Sunday, July 13, 2008

Why CUNY needs so many dorms

Next time you read comments on this blog about how dorms dumped in Flushing or Long Island City are good because they are being built "for the people of NYC", please keep this in mind:

CHEAPER CUNY ATTRACTS BIG NATIONAL AUDIENCE

Last year, 33,000 freshman enrolled at colleges in the City University of New York system. Last month, applications by prospective freshmen rose 5.4 percent compared to the same month in 2007.

Of those prospective freshmen, 18.4 percent hailed from outside the state, according to the data obtained by The Post.

CUNY - a system of 23 colleges and graduate schools - charges full-time students from outside New York about $4,000 a semester to attend one of its four-year colleges - twice as much as city and state residents.


And still much cheaper than the tuition at any private college in NYC.

34 comments:

Anonymous said...

Since the city (and Team Gioia and Community Board 2) has all but turned their back on the community for all this wonderful new development, why not take it another step.

Fill the community with transients who will do nothing to stand up to the politicans or developers, and even sustain their efforts at underminding the people that live there their entire lives.

Anonymous said...

So what's the problem. We build dorms, open the school to a larger talent pool of candidates, improve the quality of candidates ultimately accepted, and end up 1)enhancing the value of a CUNY diploma and 2) having a smarter workforce available in NYC. God Forbid....ass.

Truman Harris said...

If my tax dollars are being used to subsidize a dorm for out of state kids while NYC kids are turned away, then yes, I have a big problem with that. A CUNY diploma is more than acceptable for most jobs in this city. In fact, most of the time, you find the person doing the interviewing went to a CUNY school, too.

Anonymous said...

Yes, we need to expand the pool of applicants, because concentrating on educating native NYC kids lowers the value of a CUNY diploma.

Anonymous said...

Now how do you figure that the value of the diploma is lowered by only accepting NYC students?

This is quite a ridiculous statement when there are many brilliant students who reside here in the five boroughs.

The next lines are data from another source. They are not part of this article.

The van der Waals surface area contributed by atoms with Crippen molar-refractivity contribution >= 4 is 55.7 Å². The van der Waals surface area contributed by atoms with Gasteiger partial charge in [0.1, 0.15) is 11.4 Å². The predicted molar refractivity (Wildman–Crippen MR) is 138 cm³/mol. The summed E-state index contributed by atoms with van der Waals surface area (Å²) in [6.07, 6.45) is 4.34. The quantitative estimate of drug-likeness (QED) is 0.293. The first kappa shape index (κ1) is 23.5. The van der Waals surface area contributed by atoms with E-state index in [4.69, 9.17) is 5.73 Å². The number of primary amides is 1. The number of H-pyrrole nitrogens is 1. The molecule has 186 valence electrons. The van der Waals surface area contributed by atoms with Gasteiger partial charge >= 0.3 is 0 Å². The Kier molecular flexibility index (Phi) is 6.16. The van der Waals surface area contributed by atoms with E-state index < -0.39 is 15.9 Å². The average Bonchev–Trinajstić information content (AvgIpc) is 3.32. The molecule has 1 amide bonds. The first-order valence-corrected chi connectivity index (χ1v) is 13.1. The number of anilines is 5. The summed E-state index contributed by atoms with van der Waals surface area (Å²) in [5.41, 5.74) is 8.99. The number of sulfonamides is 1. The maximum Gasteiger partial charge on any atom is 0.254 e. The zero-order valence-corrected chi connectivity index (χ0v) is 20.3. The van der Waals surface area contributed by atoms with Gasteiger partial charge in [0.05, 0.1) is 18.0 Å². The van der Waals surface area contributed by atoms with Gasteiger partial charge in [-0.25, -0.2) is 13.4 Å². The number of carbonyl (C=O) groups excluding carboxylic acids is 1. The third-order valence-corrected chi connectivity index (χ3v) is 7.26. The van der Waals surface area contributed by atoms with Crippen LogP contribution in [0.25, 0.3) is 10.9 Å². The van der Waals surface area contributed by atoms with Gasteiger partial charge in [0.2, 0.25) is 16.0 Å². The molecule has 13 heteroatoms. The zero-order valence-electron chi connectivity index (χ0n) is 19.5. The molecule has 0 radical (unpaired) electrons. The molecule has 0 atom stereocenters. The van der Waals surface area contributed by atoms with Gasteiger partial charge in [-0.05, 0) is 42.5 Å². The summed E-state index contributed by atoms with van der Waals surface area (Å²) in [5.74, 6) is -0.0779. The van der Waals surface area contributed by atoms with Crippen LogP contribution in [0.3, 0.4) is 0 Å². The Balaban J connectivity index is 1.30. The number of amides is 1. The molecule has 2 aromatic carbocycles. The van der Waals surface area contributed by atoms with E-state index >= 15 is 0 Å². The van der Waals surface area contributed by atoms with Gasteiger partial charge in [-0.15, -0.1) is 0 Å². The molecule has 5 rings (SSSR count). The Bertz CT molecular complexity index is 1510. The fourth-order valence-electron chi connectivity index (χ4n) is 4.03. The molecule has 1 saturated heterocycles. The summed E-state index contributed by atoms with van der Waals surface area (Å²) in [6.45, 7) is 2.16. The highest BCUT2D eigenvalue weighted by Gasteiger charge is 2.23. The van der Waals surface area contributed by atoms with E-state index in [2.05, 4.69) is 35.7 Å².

Anonymous said...

Is this the one with Queens Council of the Arts?

Anonymous said...

It was meant to be ridiculous, to illustrate the point that #2 was trying to make is stupid. We're the most diverse city in the world; we therefore should have a diverse pool of applicants for CUNY. Remember: Diversity is strength!

Anonymous said...

again morons just bitching without thought produces 0. The positive economic impact of out of town students is huge. No town, village or city "suffers" in having more dormed students, this is just another cse of reacting negatively to ANY change. Truman you are truly an asshole, more often than not a CUNY grad is not doing the interview, your tax dollars are pennies compared to the increased revenue these students bring in, let's not forget dormed students drive less and need fewer buses so you can roam around free from the hazards of moving vehicles to find the next complaint you will do nothing about.

Anonymous said...

"let's not forget dormed students drive less and need fewer buses so you can roam around free from the hazards of moving vehicles to find the next complaint you will do nothing about."

Every out of town CUNY student I have ever met had a car. It was how they moved their laundry back and forth on the weekends. Many times they would leave their cars in Brooklyn or Queens and subway back to the City.

Anonymous said...

" your tax dollars are pennies compared to the increased revenue these students bring in"